The First Annual Big Technology Book Awards
Happy new year. Here are Big Technology’s best books of 2021.
Seasons greetings. Thanks again for being a Big Technology subscriber. There are 12,000+ people signed up now and I’m so grateful you’ve given me room in your inbox. Wishing you and your families a happy and healthy new year. Thanks again for reading.
One of the great joys of hosting Big Technology Podcast is that it forces me to read books — lots of them — so I can conduct informed interviews with authors. This year I’ve read so many great tech and business books that I figured I’d hand out awards for the best of 2021. There are plenty of worthy candidates, but here are the titles that stood out for me.
The Cult of We: WeWork, Adam Neumann, and the Great Startup Delusion
By Eliot Brown and Maureen Farrell
The best business books tell narratives that reveal deeper truths about our world. The Cult of We nailed the assignment. By following ex-WeWork CEO Adam Neumann’s story, Farrell and Brown open a window into the overheated private capital markets and demonstrate how high-growth startups do extreme things to meet those markets’ unrealistic expectations. The Cult of We is a thrilling business story that teaches fundamental, important lessons about our modern economy.
Listen: The Definitive WeWork Story — With Eliot Brown And Maureen Farrell
Amazon Unbound: Jeff Bezos and the Invention of a Global Empire
By Brad Stone
Amazon is notoriously difficult to report on and its founder Jeff Bezos is a man of mystery. Brad Stone’s Amazon Unbound is delightful because it’s jammed packed with new information about the company and the man behind it. The book reveals just how instrumental Bezos was in developing Alexa, uncovers how his saucy text messages with a romantic partner leaked, tells us more about his involvement with the Washington Post, and has plenty more. This is Stone’s second book about Amazon, following The Everything Store, making him the company’s foremost chronicler. The only thing missing is participation from Bezos himself.
Listen: Amazon Unbound Author Brad Stone On How Nerdy Bezos Turned Into Ripped Bezos
The Contrarian: Peter Thiel and Silicon Valley's Pursuit of Power
By Max Chafkin
It’s hard to overstate Peter Thiel’s influence in Silicon Valley. In The Contrarian, Max Chafkin tells his story from the start. The book brings you way back to Thiel’s PayPal days, revealing his battles with Elon Musk and his determination to disrupt the financial system. It concurrently traces how Thiel’s libertarian political ideology spread throughout Silicon Valley. Thiel is one of the tech world’s most fascinating characters, and this book brings you squarely into his world.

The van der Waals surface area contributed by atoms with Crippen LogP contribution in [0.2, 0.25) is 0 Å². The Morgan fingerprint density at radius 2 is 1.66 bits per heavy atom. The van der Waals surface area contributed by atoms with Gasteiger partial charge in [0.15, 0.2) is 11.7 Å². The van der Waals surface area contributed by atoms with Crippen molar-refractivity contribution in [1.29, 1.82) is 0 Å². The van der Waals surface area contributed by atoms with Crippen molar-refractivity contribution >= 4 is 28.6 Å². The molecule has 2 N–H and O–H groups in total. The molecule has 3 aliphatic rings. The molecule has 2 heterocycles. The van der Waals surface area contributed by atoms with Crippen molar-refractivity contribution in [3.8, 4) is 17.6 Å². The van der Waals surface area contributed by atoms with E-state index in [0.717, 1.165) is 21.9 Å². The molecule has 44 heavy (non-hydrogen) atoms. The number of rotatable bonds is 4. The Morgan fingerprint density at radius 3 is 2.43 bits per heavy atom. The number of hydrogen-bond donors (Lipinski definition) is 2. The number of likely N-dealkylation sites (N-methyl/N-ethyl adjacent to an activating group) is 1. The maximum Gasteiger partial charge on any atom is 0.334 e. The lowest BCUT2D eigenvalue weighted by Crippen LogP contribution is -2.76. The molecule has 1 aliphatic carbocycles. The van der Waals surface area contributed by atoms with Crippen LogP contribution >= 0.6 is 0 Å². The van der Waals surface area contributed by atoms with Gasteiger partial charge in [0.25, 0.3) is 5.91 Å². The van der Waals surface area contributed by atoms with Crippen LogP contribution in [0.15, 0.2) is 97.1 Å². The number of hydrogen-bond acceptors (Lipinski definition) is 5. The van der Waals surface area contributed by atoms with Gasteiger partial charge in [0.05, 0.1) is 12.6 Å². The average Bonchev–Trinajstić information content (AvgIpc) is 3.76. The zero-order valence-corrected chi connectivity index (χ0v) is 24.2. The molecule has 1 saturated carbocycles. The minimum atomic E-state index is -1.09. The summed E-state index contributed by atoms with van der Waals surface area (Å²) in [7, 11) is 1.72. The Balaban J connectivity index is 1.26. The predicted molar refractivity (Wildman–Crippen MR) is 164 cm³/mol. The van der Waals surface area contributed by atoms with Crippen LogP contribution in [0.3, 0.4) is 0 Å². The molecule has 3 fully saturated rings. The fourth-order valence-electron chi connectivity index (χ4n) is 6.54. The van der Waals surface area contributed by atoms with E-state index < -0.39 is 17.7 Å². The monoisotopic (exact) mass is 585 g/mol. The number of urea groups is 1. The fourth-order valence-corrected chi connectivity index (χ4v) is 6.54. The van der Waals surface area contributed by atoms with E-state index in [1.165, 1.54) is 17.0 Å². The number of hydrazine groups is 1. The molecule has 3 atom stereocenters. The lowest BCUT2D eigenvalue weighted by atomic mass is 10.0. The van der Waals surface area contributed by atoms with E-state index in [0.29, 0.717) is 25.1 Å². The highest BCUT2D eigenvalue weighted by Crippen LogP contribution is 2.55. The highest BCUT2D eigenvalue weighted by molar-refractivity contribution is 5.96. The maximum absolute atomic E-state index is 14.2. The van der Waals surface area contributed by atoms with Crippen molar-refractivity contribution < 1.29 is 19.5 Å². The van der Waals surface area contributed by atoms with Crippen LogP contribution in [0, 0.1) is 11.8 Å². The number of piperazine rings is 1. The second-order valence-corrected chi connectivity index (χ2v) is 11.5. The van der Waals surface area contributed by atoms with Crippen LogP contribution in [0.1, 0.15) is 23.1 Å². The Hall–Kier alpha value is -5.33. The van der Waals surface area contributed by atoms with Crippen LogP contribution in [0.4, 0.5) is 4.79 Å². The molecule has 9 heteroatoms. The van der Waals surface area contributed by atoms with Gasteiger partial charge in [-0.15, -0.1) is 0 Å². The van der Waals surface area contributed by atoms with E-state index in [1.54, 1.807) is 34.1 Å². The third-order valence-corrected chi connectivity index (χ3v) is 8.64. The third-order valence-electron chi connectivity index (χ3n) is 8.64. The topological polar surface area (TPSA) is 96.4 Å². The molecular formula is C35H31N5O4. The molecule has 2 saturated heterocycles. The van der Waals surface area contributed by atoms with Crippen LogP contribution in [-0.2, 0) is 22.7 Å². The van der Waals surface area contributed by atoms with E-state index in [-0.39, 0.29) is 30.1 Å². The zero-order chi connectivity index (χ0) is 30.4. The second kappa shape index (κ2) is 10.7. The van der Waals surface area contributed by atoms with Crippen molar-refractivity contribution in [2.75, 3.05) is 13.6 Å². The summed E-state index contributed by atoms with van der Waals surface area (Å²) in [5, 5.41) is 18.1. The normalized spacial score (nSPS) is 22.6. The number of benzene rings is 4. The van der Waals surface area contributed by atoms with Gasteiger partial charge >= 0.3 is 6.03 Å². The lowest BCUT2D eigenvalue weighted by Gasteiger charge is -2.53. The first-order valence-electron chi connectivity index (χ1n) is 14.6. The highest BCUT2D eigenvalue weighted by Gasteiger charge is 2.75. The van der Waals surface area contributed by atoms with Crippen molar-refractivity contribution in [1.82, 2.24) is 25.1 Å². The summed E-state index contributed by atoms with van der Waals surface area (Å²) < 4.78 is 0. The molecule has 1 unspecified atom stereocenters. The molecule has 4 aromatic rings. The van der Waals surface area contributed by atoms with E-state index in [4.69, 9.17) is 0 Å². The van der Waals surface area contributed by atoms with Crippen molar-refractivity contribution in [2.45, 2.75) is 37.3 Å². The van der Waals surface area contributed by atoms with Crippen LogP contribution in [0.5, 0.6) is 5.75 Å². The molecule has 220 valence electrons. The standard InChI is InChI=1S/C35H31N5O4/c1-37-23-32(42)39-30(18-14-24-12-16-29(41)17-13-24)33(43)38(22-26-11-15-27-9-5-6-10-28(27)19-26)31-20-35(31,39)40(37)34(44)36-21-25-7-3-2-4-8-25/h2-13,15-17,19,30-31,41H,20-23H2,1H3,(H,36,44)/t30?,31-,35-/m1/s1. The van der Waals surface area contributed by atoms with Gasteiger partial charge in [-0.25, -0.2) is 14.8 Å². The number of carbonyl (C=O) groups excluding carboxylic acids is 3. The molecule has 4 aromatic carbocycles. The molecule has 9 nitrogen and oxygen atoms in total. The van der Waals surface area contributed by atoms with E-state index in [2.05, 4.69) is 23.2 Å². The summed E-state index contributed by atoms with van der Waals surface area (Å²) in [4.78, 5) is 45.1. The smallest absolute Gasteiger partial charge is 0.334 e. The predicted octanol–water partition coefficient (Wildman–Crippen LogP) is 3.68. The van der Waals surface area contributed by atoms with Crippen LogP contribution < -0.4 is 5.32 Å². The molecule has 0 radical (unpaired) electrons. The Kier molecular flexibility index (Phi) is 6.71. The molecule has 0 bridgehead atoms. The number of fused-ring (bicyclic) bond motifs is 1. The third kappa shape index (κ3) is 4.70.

Listen: Unraveling The Mystery Of Peter Thiel — With Max Chafkin
The Devil's Playbook: Big Tobacco, Juul, and the Addiction of a New Generation
By Lauren Etter
A deeply reported look into the rise and fall of Juul, one that further illuminates the overall moral bankruptcy of the tobacco industry.
App Kid: How a Child of Immigrants Grabbed a Piece of the American Dream
By Michael Sayman
An accessible and endearing memoir about a teen developer beating the odds and coding his way to a solid career in tech.
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Apple Aims to Prevent Defections to Meta With Rare $180,000 Bonuses for Top Talent (Bloomberg)
The Apple vs. Meta (Facebook) war is escalating. Meta poached about 100 engineers from Apple over the past few months, and Apple has poached some from Meta, according to Bloomberg. Now, Apple is giving select engineers massive bonuses — as much as $180,000 — to keep them from leaving. These two companies hate each other and their war of policy is now expanding to one of talent.
Facebook’s Pushback: Stem the Leaks, Spin the Politics, Don’t Say Sorry (Wall Street Journal)
After Frances Haugen went public, the Facebook political machine got moving. The company worked to confuse her message, according to this Wall Street Journal report, guiding members of Congress to interpret Haugen’s revelations through a partisan lens. Publicly, Facebook took a ‘no apologies’ stance and remains committed to it. Facebook’s strategy is bold and defiant. It could easily backfire. But in our age of cynical politics, it just might work.
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What Else I’m Watching
I got Covid toward the end of December (now fully recovered!) and caught up on a bunch of TV. Here’s a quick rundown of what I watched and how it rated:
Loved this one. It’s an eight-episode series that portrays the case against Purdue Pharma, the Sacklers, and Oxycontin. Michael Keaton stars as a family doctor caught in Purdue’s web and crushes it.
Ted Lasso (Apple TV+)
Coach Lasso delivers. Season 2 granted itself the freedom to go absurd, and it worked. Ted Lasso seemed like a one-joke show but it hasn’t let up yet.
Morning Show (Apple TV+)
Season 1 was good, Season 2 wasn’t. Time to cancel this star-studded junk pile.
Twentysomethings: Austin (Netflix)
I binged this at the height of my symptoms. Kinda trashy? Yes. Did I love every minute? Also yes.
Don’t Look Up (Netflix)
I liked it. Sorry!
The Jets (CBS)
Bad NFL team. Do not recommend.
Together with AxiosHQ
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This week on Big Technology Podcast: 2021 In Review, 2022 Predictions — With Casey Newton
Casey Newton is the editor of Platformer, a CNBC Contributor, and a friend of Big Technology Podcast. He joins us for our final show of the year, where we look back on the biggest stories of 2021 and predict what's coming in 2022. Join us for a conversation about Big Tech's year of transition, the upcoming Web3 wars, and whether the cult of the founder is falling apart.
You can listen on Apple, Spotify, or wherever you get your podcasts.
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I’ll see you next Thursday. Happy New Year!